Springe direkt zu Inhalt

Sara Abbas

Delivering salvation: The women of the Islamist Movement and the discourses and practices of Sudan’s Civilization(al) Project

Delivering salvation: The women of the Islamist Movement and the discourses and practices of Sudan’s Civilization(al) Project

 

In 1989, members of the Sudanese Islamist Movement, which traces its lineage to the Muslim Brotherhood, seized power in what they termed thawrat al-inqaz al-watani ("The National Salvation Revolution".) The regime they put in place is popularly known as the Inqaz. My research deals with a set of discourses and practices broadly known as the “civilization(al) project,” which were deployed by the Sudanese islamist state following the coup. As an ideological construct, the project posited the Inqaz as on the one hand, rescuing the country from the grip of spiraling poverty, war and political incompetence, and on the other, saving its citizens from moral and religious decay. Of most interest to my research, the project paid a great deal of attention to the remaking of women’s subjectivities, and to channeling their energies in the service of God and state. Drawing on anthropology of the state and feminist theory, I grapple with the question: What do the discourses and practices of Sudan’s Islamist women tell us about the discourses and practices of the Civilization(al) Project?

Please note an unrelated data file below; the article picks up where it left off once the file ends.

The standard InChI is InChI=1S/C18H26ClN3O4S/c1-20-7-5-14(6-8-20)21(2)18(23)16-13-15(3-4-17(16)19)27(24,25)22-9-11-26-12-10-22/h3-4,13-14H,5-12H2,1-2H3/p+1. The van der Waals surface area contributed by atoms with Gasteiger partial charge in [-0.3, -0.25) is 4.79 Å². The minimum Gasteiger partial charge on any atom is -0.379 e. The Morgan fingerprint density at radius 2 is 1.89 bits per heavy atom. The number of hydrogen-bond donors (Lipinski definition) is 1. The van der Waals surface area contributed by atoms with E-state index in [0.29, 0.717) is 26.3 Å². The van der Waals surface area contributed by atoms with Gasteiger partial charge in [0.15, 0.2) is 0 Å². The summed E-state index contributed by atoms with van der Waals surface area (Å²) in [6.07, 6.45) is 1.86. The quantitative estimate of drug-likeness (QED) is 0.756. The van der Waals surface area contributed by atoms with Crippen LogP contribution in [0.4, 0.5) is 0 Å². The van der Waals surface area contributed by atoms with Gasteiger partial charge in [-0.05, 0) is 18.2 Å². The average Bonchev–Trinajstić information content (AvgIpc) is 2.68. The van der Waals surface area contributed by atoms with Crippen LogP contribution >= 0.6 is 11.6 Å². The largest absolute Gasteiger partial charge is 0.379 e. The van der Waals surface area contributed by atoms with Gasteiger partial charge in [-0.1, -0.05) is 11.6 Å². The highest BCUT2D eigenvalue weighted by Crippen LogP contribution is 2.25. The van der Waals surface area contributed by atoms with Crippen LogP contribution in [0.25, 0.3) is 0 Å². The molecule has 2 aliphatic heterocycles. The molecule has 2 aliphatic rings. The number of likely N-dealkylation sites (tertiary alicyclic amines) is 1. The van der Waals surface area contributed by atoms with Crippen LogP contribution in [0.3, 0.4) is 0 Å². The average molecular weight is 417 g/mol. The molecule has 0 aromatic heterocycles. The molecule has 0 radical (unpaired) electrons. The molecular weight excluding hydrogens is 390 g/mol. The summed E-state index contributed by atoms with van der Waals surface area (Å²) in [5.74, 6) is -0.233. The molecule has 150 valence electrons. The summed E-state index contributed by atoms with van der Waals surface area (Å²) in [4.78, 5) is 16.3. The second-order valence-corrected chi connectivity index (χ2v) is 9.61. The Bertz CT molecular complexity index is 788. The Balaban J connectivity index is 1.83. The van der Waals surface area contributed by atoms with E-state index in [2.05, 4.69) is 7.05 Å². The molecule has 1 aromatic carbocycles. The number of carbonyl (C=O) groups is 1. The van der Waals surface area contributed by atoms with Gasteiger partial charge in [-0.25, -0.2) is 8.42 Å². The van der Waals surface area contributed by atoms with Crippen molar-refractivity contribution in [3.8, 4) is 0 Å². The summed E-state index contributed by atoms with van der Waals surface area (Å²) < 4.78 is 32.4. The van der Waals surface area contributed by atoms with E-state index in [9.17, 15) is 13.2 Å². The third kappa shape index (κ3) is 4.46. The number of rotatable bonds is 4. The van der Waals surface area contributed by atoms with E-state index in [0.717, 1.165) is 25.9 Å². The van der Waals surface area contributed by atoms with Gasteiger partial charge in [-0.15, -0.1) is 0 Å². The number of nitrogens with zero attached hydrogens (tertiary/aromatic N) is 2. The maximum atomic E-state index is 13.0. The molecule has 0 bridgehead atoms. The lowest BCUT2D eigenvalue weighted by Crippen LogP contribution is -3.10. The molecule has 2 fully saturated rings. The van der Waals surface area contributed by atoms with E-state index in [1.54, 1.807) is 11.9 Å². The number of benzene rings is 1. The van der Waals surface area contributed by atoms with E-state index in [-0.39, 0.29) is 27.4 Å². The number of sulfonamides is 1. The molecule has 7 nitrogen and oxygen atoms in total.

First Supervisor: Prof. Dr. Cilja Harders

Second Supervisor: PD Dr. Ulrike Schultz

  • Abbas, Sara. 2014. “Pathways to Political Power in Sudan”, in Tadros, M. (ed.), Women In Politics: Gender, Power and Development, London: Zed Press.
  • Abbas, Sara. Sep 2010. The Sudanese women’s movement and the mobilisation for the 2008 legislative quota and its aftermath”, in IDS Bulletin, Volume 41.5.